We're not going to find a perfect solution for the general case, because one can show that the problem is NP-hard. However, we can find a solution that approximates the optimal predictor. The approach here is to define a surrogate loss function, which is a loss function ℓ∗ that (a) upper-bounds the real loss ℓ0−1, and (b) has nicer properties than the real loss, so that minimizing it is easier. In particular, we would like for it to be a member of one of the two learnable classes we have introduced. Our point-based loss function for ℓ0−1 has the form ℓ0−1(x,y)(ha):=1ha(x)≠y, where 1B for a boolean statement B is 1 iff B is true and 0 otherwise.

Recall that each hyperplane is fully determined by one vector in Rd, hence the notation ha. If we represent H directly as Rd and assume d=1, then the graph of ℓ0−1(x,y) looks like this...

... because in d=1 and the homogeneous case, the classifier determined by a single number; if this number is positive it will label all positive points with 1; if it's negative, it will label all negative points with 1. If the x-coordinate of the point in question is positive with label 1 or negative with label −1 (i.e. x>0 and y=1; or x<0 and y=−1), then the former case is the correct one and we get this loss function. Otherwise, the loss function would jump from 0 to 1 instead.

Obviously, d=1 is silly, but it already demonstrates that this loss function is not convex (it makes a turn to the right, and it's easy to find a segment which connects two points of the graph and doesn't lie above the graph). But consider the alternative loss function ℓ∗(x,y):

This new loss function can be defined by the rule ℓ∗(x,y)(ha):=max(0,1−⟨a,x⟩y). In the picture, the horizontal axis corresponds to a and we have x>0 and y=1. This loss function is easily seen to be convex, non-negative, and not at all smooth. It is also ||x||-Lipschitz. Thus, the problem with X=Rd is not convex Lipschitz bounded, but if we take X=Bd(0,ρ) and also H=Bd(0,M) for some M,ρ∈R+, then it does become a member of the convex-Lipschitz-bounded class with parameters M and ρ, and we can learn via e.g. stochastic gradient descent.

Of course, this won't give us exactly what we want (although penalizing a predictor for being "more wrong" might not be unreasonable), so if we want to bound our loss (empirical or real) with respect to ℓ0−1, we will have to do it via ℓ0−1(h)=ℓ∗(h)+[ℓ0−1(h)−ℓ∗(h)], where the second term is the difference between both loss functions. If ℓ0−1(h)−ℓ∗(h) is small, then this approach will perform well.

(This is part five in a sequence on Machine Learning based on this book. Click here for part 1.)

The first three posts of this sequence have defined PAC learning and established some theoretical results, problems (like overfitting), and limitations. While that is helpful, it doesn't actually answer the question of how to solve real problems (unless the brute force approach is viable). The first way in which we approach that question is to study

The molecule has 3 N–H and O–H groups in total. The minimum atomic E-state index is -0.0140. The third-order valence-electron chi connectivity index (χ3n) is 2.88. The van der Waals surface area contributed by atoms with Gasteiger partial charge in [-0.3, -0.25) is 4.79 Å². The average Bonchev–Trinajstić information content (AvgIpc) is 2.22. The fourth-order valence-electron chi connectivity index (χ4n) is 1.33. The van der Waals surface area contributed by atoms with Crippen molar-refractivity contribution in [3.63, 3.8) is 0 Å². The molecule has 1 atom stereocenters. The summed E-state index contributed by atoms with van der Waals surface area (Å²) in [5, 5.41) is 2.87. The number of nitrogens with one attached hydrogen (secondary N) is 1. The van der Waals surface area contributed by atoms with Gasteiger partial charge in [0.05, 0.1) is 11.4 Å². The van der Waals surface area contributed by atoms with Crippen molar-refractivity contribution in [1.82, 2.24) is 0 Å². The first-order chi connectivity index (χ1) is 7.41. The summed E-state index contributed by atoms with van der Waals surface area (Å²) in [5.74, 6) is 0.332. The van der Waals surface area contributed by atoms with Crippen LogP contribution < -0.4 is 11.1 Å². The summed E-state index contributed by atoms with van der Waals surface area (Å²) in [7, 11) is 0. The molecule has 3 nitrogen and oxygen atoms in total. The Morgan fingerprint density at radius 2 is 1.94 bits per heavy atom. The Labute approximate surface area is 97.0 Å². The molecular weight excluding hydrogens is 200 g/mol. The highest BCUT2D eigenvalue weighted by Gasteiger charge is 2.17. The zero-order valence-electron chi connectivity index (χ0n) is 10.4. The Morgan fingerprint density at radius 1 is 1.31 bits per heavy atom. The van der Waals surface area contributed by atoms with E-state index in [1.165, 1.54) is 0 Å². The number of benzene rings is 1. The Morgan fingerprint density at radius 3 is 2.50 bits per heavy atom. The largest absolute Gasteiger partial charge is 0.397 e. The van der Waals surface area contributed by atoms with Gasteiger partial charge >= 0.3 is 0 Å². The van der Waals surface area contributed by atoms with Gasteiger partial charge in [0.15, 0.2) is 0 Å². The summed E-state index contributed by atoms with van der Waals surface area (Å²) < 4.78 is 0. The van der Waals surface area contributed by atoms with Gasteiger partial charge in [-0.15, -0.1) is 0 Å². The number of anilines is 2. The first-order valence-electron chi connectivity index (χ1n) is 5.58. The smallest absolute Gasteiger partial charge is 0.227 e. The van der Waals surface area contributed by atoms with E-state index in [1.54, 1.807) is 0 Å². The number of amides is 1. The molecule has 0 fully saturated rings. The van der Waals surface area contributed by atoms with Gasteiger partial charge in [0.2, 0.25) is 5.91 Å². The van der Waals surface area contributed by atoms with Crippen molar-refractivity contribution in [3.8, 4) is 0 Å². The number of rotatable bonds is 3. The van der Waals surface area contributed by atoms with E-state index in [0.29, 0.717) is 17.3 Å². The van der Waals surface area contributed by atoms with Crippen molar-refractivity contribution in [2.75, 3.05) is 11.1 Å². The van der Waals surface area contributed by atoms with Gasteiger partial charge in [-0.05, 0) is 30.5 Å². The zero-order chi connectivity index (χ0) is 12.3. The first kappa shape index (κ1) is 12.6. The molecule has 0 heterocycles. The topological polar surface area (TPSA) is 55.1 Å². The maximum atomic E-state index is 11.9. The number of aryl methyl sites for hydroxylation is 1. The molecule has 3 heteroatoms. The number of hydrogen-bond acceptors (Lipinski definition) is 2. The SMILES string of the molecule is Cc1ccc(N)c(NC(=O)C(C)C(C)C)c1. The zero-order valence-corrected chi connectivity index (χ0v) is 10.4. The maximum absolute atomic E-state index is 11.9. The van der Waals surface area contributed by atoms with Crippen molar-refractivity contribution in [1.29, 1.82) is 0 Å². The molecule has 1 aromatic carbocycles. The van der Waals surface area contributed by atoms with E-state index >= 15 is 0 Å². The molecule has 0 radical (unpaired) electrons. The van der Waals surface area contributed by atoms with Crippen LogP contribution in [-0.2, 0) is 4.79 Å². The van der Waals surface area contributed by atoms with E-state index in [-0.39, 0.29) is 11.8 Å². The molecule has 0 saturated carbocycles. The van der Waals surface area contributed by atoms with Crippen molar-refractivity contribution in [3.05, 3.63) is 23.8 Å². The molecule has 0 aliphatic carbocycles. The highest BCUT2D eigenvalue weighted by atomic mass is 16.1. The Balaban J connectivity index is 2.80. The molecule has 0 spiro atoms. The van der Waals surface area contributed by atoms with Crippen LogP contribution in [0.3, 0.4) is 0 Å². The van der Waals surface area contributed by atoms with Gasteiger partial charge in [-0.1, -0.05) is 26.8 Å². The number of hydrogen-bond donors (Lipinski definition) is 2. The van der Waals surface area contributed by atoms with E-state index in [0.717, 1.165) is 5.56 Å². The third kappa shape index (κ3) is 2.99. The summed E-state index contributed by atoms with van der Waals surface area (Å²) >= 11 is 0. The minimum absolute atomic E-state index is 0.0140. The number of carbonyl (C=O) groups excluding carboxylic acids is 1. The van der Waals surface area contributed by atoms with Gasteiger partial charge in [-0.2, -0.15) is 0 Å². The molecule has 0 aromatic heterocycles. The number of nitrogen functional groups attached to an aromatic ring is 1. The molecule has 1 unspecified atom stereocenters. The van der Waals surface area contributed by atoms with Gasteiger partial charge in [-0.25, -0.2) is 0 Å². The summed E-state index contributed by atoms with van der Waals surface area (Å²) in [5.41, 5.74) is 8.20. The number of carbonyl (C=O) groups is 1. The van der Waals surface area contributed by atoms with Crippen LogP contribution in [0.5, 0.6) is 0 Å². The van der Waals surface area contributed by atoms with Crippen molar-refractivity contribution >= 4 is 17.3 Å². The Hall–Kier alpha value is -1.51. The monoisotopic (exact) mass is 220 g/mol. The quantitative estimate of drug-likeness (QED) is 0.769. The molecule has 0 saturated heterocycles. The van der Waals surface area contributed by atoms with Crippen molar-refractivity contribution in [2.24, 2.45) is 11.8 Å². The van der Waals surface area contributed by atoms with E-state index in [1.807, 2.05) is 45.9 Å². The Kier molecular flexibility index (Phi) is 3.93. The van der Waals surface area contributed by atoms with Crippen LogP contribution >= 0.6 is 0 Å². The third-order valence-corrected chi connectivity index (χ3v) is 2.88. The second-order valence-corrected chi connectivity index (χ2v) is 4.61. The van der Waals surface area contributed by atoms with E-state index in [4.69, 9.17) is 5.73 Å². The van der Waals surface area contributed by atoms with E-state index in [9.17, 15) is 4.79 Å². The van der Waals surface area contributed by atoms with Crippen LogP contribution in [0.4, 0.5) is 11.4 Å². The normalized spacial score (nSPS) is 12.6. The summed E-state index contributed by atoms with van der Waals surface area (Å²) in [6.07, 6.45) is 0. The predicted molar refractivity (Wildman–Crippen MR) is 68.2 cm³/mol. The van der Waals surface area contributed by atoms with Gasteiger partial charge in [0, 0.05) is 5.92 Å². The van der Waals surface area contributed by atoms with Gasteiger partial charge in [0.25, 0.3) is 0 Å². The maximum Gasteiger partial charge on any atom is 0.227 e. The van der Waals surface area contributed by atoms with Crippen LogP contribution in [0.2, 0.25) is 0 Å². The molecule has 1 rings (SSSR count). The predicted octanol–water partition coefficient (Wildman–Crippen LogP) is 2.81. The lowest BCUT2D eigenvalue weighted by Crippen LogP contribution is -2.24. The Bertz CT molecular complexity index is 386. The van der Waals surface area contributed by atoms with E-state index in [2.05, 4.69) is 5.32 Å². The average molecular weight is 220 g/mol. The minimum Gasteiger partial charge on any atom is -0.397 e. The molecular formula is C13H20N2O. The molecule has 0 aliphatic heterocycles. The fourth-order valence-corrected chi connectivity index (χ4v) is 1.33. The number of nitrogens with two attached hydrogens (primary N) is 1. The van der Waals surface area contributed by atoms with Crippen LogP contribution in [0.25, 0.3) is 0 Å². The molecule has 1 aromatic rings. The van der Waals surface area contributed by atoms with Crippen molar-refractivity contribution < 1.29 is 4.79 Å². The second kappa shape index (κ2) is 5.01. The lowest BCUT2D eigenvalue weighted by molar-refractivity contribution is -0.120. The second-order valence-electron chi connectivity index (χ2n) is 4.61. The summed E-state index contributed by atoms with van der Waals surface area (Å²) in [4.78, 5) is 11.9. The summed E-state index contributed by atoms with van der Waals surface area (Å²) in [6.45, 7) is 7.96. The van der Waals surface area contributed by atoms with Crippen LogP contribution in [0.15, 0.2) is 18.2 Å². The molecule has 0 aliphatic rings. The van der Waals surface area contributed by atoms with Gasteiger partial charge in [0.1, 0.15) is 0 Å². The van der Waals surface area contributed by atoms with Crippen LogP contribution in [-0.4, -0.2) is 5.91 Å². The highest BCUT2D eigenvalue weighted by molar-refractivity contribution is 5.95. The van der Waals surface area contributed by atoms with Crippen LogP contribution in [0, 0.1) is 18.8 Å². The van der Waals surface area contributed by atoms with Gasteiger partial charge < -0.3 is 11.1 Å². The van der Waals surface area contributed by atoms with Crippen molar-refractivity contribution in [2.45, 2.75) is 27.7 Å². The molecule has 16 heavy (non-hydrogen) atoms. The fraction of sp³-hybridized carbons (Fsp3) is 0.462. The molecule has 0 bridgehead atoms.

particular classesof problems and prove that they are learnable. For example, in the previous post, we've looked (among other things) atlinear regression, where the loss function has the form ℓ:Rd→R and is linear. In this post, we focus onwhere the loss function also has the above form and is convex.convex learning problems,## Convexity

We begin with sets rather than functions.

## Convex sets

The condition that M is part of a vector space is missing in the book, but it is key to guarantee that a line between two points exists. Convexity cannot be defined for mere topological spaces, or even metric spaces. In our case, all of our sets will live in Rd for some d∈N+.

As an example, we can look at letters as a subset of the plane. None of the letters in this font are quite convex – l and I are closest but not quite there. The only convex symbols in this post that I've noticed are . and ' and | and –.

Conversely, every regular filled polygon with n corners is convex. The circle is not convex (

notwo points have a line segment which is contained in the circle), but the disc (filled circle) is convex. The disc with an arbitrary set of points on its boundary (i.e. the circle) taken out remains convex. The disc with any other point taken out is not convex, neither is the disc with any additional point added. You get the idea. (To be precise on the last one, the mathematical description of the disc is D={x∈R2|||x||≤1}, so there is no way to add a single point that somehow touches the boundary.)## Convex functions

Informally, a function f:Rd→R is convex iff the set of all points

on and above the functionis convex as a subset of Rd+1, where the dependent variable goes up/downward.(Here, the middle function (x3) is not convex because the red line segment is not in the blue set, but the left (|x|) and the right (x2) are convex.)

The formal definition is that a function f:Rd→R is convex iff for all x,y∈Rd, the equation f(x+α(y−x))≤f(x)+α[f(y)−f(x)] holds for all α∈[0,1]. This says that a line segment connecting two points on the graph always lies above the graph.